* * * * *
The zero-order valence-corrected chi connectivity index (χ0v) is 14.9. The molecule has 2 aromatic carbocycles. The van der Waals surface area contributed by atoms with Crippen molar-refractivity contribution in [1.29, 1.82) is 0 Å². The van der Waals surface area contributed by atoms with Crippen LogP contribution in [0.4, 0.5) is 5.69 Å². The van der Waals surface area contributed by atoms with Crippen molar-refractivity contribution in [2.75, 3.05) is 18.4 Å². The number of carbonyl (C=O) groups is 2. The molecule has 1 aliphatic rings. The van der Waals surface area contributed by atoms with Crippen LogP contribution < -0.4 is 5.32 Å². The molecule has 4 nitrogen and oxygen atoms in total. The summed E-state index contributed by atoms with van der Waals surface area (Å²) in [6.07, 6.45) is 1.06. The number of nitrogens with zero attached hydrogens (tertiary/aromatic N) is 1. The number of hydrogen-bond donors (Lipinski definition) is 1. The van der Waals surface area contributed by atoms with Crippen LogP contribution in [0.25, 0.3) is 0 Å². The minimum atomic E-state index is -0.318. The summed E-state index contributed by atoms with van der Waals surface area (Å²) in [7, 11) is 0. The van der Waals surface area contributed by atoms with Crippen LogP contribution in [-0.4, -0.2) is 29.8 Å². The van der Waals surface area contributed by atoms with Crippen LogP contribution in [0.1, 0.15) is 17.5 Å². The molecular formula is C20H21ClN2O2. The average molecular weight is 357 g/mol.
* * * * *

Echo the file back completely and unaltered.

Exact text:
The zero-order valence-corrected chi connectivity index (χ0v) is 14.9. The molecule has 2 aromatic carbocycles. The van der Waals surface area contributed by atoms with Crippen molar-refractivity contribution in [1.29, 1.82) is 0 Å². The van der Waals surface area contributed by atoms with Crippen LogP contribution in [0.4, 0.5) is 5.69 Å². The van der Waals surface area contributed by atoms with Crippen molar-refractivity contribution in [2.75, 3.05) is 18.4 Å². The number of carbonyl (C=O) groups is 2. The molecule has 1 aliphatic rings. The van der Waals surface area contributed by atoms with Crippen LogP contribution < -0.4 is 5.32 Å². The molecule has 4 nitrogen and oxygen atoms in total. The summed E-state index contributed by atoms with van der Waals surface area (Å²) in [6.07, 6.45) is 1.06. The number of nitrogens with zero attached hydrogens (tertiary/aromatic N) is 1. The number of hydrogen-bond donors (Lipinski definition) is 1. The van der Waals surface area contributed by atoms with Crippen LogP contribution in [0.25, 0.3) is 0 Å². The minimum atomic E-state index is -0.318. The summed E-state index contributed by atoms with van der Waals surface area (Å²) in [7, 11) is 0. The van der Waals surface area contributed by atoms with Crippen LogP contribution in [-0.4, -0.2) is 29.8 Å². The van der Waals surface area contributed by atoms with Crippen LogP contribution in [0.1, 0.15) is 17.5 Å². The molecular formula is C20H21ClN2O2. The average molecular weight is 357 g/mol.